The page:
Difference between revisions of "Assassins (musical)"
(Created page with "'''''Assassins''''' is a musical with music and lyrics by Stephen Sondheim and a book by John Weidman, with inspiration from Charles Gilbert Jr. It began off-Broad...")
Revision as of 11:02, 29 November 2019
Assassins is a musical with music and lyrics by Stephen Sondheim and a book by John Weidman, with inspiration from Charles Gilbert Jr. It began off-Broadway on 1990-12-18, but didn't do too well. It was redesigned for Broadway in 2004, and was much more successful. The musical focuses on the people who have assassinated or attempted to assassinate U.S. presidents. It describes how they did it, and explores their motives for doing so, ultimately culminating in them trying to convince Lee Harvey Oswald to assassinate John F. Kennedy.
My friend Danielle invited my wife and me to see this show, and I really enjoyed it. She lent me her soundtrack which allowed me to become better accustomed to the songs, and then I saw it again with her in Flint. It has sense become one of my favorite musicals.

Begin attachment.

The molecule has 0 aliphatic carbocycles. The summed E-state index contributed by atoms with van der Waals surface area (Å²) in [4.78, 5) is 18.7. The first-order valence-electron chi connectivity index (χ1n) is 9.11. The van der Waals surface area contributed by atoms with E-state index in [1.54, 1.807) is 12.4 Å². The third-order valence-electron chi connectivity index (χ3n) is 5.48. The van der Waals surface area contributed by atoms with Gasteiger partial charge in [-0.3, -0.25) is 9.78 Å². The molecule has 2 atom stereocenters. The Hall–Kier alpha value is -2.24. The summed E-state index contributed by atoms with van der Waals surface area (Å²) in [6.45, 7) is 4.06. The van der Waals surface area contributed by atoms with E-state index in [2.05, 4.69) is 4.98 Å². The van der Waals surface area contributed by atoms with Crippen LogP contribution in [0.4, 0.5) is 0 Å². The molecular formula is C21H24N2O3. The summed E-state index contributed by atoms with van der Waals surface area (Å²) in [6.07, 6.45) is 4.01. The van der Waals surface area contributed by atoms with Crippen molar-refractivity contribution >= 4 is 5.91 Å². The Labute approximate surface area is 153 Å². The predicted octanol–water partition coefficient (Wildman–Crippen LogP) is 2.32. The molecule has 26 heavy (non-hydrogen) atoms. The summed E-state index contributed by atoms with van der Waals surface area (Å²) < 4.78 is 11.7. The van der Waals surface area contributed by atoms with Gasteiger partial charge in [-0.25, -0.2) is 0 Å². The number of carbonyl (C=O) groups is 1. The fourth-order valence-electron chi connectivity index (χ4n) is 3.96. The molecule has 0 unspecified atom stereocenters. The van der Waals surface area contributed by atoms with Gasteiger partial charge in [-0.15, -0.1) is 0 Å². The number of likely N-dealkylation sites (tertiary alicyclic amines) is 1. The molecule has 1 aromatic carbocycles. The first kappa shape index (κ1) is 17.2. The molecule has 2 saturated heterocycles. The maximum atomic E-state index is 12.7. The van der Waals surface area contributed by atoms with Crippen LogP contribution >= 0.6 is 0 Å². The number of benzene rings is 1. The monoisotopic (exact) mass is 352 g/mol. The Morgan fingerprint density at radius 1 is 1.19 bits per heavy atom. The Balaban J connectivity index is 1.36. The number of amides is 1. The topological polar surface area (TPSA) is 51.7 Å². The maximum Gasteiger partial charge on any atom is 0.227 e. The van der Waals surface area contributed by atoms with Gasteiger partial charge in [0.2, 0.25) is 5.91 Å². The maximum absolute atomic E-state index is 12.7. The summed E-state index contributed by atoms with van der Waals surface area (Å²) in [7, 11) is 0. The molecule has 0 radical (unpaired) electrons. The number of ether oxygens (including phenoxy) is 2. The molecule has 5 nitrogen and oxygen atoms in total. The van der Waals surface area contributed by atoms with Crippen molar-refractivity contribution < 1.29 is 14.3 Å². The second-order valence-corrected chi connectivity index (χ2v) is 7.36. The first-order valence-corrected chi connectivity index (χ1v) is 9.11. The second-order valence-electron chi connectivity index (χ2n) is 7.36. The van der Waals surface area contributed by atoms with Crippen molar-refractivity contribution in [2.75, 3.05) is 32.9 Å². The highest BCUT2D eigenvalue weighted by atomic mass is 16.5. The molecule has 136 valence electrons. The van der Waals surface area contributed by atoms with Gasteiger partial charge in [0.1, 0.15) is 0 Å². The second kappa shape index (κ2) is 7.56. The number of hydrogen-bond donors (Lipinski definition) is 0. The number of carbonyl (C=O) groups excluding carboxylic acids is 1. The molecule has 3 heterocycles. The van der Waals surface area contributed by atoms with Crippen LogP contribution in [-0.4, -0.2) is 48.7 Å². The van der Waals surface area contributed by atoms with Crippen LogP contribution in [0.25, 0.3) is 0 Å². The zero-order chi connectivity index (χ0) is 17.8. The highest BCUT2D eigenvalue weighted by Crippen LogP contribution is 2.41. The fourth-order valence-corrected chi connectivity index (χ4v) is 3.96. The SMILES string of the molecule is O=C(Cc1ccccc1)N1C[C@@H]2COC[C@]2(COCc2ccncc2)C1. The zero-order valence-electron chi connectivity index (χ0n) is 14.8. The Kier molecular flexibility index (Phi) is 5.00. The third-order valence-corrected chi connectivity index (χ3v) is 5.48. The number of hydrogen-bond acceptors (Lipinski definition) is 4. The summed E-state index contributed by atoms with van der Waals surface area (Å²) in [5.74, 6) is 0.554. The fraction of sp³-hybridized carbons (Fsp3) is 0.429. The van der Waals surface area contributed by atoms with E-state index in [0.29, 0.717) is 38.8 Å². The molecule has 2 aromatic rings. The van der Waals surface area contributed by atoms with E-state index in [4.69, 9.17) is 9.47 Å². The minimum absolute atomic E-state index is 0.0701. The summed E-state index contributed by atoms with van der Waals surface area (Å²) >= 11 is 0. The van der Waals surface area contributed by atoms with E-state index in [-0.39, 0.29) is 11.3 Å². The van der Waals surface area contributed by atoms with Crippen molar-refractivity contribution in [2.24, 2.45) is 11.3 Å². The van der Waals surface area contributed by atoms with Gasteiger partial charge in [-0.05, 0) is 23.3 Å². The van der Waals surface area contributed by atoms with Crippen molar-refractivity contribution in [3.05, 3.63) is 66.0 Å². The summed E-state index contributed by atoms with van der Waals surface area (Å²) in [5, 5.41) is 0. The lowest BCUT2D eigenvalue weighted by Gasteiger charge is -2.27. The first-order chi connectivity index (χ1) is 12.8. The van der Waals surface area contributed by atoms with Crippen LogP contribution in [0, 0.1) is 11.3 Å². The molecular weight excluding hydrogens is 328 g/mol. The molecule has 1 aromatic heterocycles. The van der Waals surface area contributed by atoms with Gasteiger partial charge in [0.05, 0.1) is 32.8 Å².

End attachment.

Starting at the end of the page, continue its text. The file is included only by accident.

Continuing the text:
I have seen this musical twice.
— This section contains spoilers! —
- The music and lyrics are fantastic. In particular I love The Ballad of Booth, The Ballad of Czolgosz, and The Ballad of Guiteau.
- I appreciate that the assassins are not viewed as horrible monsters, but rather people who go to extremes. This helps humanize them and reminds of that even ordinary people have the potential to do great evil if left to their own devices.
- Likewise, it's nice that John Wilkes Booth uses a racial slur to remind people of his beliefs and culture.
- On it's surface, the musical takes a blasé approach to gun murder, but after you understand it, it's pretty clear that it's demonstrating that murder and guns are evils that never have their intended effect. Lyrics like, "A gun kills many men before it's done, hundreds, long before you shoot the gun," and, "while Lincoln, who got mixed reviews, because of you, John, now gets only raves." Not to mention those who favor the guns are the villains.
- The final scene with all the assassins trying to convince Oswald to murder Kennedy is a really powerful scene.
- I love the fact that the musical doesn't
- I kind of view the duet between Hinckley and Fromme and the narration of Byck to be be low points of the musical.
- I fear that the message of how ineffectual assassination ends up being may be lost on people. Not that it will cause them to try and murder people, just that it isn't quite as clear as it could be.